Building in Release build turns on the /optimize compile option for the C# compiler. That has a few side-effects, the IL indeed changes but not a great deal. Notable is that the compiler no longer makes an effort to make the code perfectly debuggable. It for example skips an empty static constructor, it no longer emits the NOP opcodes that allows you to set a breakpoint on a curly brace and allows local variables with different scopes to overlap in a stack frame. Small stuff.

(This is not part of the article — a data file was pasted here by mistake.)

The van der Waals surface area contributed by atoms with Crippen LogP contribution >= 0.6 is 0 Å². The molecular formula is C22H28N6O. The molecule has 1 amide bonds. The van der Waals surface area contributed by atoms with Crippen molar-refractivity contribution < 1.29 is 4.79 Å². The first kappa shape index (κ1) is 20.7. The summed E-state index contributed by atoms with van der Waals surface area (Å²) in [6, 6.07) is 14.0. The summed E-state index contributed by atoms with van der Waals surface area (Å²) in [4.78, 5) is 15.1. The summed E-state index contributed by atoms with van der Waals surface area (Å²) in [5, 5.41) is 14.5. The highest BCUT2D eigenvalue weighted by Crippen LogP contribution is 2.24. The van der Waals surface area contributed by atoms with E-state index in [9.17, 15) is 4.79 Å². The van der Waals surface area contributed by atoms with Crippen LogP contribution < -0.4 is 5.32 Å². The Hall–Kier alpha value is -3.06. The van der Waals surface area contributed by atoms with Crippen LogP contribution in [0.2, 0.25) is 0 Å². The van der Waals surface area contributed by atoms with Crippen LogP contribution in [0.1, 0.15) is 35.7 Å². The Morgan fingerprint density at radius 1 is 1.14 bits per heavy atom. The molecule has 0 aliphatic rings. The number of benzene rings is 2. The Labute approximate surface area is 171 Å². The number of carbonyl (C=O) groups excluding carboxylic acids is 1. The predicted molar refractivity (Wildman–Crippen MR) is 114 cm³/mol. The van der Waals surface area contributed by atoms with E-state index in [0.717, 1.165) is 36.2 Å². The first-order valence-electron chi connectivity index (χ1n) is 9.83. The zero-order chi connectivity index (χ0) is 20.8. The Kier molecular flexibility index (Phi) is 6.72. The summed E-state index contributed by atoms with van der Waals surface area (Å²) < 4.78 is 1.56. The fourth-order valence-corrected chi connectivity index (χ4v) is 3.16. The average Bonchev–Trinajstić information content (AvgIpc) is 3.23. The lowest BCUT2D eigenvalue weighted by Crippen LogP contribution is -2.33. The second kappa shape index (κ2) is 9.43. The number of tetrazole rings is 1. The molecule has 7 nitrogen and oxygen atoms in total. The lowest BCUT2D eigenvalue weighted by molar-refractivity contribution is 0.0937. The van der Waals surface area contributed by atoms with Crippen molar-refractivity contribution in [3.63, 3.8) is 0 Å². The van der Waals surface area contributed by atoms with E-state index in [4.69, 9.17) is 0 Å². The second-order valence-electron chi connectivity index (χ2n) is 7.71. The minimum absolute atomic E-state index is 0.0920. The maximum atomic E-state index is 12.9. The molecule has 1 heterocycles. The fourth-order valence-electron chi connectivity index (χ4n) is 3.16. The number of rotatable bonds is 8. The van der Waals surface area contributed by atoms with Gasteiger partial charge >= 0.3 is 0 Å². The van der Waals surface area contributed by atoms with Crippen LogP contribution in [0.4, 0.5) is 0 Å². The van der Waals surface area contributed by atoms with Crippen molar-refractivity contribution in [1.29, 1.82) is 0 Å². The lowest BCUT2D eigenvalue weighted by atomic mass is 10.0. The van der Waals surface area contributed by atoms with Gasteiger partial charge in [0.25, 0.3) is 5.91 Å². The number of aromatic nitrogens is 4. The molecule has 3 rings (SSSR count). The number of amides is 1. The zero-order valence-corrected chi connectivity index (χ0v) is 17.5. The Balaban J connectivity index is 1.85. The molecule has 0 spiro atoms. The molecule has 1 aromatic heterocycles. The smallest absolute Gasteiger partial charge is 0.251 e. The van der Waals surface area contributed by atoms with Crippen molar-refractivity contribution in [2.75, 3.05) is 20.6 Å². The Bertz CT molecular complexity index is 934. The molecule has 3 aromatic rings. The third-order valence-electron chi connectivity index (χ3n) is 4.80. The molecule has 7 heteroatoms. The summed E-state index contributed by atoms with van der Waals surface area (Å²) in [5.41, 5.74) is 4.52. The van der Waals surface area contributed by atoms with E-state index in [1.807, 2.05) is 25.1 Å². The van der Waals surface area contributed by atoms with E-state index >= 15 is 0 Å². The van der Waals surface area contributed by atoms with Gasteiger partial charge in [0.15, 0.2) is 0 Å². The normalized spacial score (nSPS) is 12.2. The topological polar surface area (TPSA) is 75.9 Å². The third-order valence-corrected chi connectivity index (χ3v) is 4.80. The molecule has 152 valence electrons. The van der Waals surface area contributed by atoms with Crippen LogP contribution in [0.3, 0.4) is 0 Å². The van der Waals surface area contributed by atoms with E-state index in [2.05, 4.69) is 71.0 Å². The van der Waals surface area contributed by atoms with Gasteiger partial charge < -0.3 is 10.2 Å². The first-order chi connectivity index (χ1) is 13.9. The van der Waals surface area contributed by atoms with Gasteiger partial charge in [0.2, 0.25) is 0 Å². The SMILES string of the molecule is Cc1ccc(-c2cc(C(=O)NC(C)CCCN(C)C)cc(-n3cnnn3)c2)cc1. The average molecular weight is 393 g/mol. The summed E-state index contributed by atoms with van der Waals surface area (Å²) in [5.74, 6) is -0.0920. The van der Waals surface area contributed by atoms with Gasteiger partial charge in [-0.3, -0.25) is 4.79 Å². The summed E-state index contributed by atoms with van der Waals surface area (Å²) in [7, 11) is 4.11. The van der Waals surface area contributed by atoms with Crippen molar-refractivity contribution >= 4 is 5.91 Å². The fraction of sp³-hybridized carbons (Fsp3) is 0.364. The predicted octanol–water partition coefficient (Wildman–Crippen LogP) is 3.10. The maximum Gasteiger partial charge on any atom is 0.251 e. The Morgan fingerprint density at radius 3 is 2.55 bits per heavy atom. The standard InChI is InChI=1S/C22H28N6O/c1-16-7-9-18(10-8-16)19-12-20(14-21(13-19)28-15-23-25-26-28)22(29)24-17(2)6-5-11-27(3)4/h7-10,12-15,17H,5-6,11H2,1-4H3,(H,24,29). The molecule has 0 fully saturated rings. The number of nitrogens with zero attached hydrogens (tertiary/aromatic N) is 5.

The most important difference is the [Debuggable] attribute that's emitted for the assembly, its IsJITOptimizerDisabled property is false.
Which turns on the real optimizer, the one that's built into the jitter. You'll find the list of optimizations it performs in this answer. Do note the usefulness of this approach, any language benefits from having the code optimizer in the jitter instead of the compiler.
So in a nutshell, very minor changes in the IL, very large changes in the generated machine code.